The Very Adjustable Scoot Boot!
There is the perception out there that Scoot Boots are not adjustable, and while that is true in a way (there are no cables, adustable straps, and such because of the simple one piece design), changes in hoof size due to different phases of the trim cycle, or weather related changes to the hoof can be accomodated in multiple ways AND put back the way they were, without messing with cables and screws. Here are the ways Scoot Boots can accomodate changing hoof sizes:
- The boots are open in front and on the sides to accomodate hoof growth throughout a 6-week trim cycle, as can be seen in photos below.
- Boot is a little loose early in the trim cycle? Add a shim. Just pop it right back out later! It's this easy:
- Want to wear your boots a little looser in general because of a sensitive skinned horse? Use Mud Straps with the bigger boot:
- Boots are a little wide, or gappy at the top due to flares at the bottom? Wrap some EVA around through the side vents:
Also on flares, Scoot Boots (with the exception of older ones shown above) have the side vent at the bottom allowing them to accommodate flares and a longer growth cycle:
- Don't like the Scoot Gaiters? Need something smoother? Thicker? Try EVA and DuckTape gaiters. They save money as it only costs about $6 to do two boots and they last a long time. AND you can make them as thin or thick as you like:
You can order the EVA tape from me here and add your own (optional) duct tape (I recommend Duck Tape brand):
- Have a really low heeled horse with loose heel straps? Add a pad to lift the hoof. Bonus is more protection from sharp rocks, which some low-heeled horses need anyway:
You can buy pads here: https://timberlinetack.com/collections/featured/products/scoot-pad-pair
- For high heels I might recommend either heat fitting or another brand, depending on how the rest of the fit looks. I'm focusing this article more on adjustments that can easily be done and undone, but in case you're interested, here's how heat fitting Scoot Boots works. Note that this must be done carefully and voids your warranty:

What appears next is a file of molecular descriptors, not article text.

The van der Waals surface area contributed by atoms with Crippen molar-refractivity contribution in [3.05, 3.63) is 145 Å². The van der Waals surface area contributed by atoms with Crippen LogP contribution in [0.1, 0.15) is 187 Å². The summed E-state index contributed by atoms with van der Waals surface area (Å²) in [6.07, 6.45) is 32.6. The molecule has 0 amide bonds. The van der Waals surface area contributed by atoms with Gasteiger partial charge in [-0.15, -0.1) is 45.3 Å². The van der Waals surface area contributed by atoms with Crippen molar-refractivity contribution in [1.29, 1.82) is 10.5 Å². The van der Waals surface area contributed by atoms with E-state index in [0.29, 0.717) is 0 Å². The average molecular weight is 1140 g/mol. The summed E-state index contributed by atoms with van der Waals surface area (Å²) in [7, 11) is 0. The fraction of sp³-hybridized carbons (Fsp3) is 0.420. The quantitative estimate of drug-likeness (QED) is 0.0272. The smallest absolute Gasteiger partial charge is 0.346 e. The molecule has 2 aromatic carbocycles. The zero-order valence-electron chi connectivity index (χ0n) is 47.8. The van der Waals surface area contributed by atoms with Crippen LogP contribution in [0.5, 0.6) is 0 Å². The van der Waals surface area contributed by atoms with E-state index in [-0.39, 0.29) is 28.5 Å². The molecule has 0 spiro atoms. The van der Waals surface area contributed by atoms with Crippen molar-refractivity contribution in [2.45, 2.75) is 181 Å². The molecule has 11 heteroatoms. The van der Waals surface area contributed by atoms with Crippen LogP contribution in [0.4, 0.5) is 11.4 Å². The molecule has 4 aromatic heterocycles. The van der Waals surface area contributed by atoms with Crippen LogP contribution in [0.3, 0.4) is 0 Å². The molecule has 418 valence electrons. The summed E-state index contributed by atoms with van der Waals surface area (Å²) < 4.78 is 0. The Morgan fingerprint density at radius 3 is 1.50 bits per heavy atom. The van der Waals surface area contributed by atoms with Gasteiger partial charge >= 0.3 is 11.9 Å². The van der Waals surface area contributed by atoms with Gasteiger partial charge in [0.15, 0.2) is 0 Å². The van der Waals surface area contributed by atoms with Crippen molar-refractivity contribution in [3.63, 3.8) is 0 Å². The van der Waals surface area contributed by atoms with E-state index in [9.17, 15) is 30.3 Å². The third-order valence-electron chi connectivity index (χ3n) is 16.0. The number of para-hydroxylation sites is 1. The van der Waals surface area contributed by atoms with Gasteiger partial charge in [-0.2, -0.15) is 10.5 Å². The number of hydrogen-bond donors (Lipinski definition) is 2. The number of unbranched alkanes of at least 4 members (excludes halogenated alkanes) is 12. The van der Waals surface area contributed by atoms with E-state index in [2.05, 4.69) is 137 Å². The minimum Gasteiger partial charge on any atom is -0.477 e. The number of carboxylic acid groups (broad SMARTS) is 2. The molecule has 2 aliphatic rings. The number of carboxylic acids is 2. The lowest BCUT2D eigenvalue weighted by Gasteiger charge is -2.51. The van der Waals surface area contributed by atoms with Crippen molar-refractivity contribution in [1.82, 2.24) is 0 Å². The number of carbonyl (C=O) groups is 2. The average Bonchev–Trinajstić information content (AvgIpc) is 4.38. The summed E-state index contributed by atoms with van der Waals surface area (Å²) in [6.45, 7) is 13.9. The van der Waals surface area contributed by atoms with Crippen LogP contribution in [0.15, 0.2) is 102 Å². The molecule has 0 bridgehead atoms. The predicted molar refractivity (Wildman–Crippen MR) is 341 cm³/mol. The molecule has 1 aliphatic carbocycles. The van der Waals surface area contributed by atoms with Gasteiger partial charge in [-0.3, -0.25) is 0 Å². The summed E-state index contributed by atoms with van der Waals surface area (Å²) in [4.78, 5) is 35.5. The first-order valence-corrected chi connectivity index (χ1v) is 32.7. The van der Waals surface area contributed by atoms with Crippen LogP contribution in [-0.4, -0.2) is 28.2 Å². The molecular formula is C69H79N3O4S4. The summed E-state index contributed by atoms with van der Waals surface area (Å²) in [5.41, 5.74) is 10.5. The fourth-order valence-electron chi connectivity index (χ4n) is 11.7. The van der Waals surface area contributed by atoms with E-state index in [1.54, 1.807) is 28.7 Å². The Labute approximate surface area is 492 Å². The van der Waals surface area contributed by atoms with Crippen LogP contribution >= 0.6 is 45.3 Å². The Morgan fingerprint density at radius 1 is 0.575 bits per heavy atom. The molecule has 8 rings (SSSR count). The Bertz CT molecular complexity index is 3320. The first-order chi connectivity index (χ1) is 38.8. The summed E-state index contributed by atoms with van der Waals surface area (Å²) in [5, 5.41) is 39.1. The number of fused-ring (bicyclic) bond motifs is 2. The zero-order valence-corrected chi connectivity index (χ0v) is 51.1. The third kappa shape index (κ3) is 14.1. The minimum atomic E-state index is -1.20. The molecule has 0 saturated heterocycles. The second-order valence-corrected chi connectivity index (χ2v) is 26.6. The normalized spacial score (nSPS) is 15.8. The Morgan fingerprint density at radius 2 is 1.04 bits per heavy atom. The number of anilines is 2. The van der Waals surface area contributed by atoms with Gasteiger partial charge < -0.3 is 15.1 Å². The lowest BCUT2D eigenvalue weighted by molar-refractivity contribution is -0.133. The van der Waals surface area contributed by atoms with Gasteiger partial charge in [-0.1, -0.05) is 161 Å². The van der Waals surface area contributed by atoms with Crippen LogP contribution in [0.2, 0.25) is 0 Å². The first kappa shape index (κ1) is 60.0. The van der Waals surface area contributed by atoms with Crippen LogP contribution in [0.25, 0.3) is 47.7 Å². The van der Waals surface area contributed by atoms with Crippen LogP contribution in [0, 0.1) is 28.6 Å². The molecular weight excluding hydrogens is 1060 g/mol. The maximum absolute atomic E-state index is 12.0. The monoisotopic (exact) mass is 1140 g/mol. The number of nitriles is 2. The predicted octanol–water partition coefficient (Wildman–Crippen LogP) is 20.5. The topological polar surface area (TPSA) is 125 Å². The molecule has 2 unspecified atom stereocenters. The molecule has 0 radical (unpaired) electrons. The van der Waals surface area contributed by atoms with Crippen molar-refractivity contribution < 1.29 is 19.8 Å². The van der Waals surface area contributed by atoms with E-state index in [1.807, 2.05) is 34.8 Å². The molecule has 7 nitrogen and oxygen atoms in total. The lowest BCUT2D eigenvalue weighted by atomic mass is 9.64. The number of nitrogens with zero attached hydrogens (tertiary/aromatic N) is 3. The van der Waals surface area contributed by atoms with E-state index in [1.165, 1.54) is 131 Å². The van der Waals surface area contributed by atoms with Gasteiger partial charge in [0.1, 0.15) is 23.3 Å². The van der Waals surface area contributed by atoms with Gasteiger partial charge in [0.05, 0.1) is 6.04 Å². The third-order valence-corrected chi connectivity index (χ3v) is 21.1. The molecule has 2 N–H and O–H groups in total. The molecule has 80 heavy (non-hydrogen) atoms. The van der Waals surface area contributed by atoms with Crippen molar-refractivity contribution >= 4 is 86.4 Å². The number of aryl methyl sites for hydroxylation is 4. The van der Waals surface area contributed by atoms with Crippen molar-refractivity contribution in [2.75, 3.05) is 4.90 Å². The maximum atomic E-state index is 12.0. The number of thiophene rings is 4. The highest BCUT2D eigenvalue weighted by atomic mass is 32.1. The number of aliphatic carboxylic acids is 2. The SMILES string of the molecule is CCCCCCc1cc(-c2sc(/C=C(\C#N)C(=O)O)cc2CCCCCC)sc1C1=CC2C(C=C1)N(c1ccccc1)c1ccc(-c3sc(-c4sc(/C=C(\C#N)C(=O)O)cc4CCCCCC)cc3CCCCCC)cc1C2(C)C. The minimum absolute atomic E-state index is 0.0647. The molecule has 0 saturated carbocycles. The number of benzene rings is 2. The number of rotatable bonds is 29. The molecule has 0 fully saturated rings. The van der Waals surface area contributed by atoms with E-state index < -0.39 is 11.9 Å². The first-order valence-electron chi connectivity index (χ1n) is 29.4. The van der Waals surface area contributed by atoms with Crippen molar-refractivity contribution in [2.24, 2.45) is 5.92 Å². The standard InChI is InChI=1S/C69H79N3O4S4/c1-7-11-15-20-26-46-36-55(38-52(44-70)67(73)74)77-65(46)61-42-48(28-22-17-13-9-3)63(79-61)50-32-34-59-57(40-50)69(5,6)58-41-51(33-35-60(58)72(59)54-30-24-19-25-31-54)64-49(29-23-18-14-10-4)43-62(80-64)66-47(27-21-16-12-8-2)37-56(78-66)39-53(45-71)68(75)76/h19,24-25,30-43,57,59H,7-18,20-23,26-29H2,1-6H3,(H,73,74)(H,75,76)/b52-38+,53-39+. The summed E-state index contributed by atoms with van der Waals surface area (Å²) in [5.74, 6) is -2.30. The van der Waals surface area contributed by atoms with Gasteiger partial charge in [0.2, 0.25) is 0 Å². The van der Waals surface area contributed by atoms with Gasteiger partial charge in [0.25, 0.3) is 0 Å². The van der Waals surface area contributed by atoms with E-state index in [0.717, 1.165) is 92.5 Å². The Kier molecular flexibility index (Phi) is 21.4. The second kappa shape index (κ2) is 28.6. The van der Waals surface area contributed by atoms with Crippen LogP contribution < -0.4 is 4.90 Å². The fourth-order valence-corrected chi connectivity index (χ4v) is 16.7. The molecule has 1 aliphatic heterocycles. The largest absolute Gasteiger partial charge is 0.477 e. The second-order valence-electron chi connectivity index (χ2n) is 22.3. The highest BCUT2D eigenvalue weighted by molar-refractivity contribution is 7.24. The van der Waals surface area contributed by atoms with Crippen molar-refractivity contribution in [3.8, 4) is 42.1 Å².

No other boot allows accommodations to be so easily made on front, back and sides. I don't think the side vents were done with this in mind but having them there has made doing side adjustments SO easy.
Some boots that are typically considered more adjustable, are adjusted via screws that are on the ground. This makes them very vulnerable to being chewed up by rocks and embedded with crud. And, they require loc-tite. So this is really a one time adjustment to get initial fit. Yet other boots allow length adjustment with cables via tiny screws which can be a frustrating process and certainly not something easily dealt with on trail.
I don't claim that Scoot Boots are so adjustable that every horse can use them. They are typically not a good fit for horses with very underrun, or high heels. But if you have a pretty good initial fit and just need some minor adjustments, Scoots really are the MOST versatile boot available. And in any brand, if you need more than minor adjustments, then you are either in the wrong brand or the wrong size.
Happy to hear anyone's thoughts on this!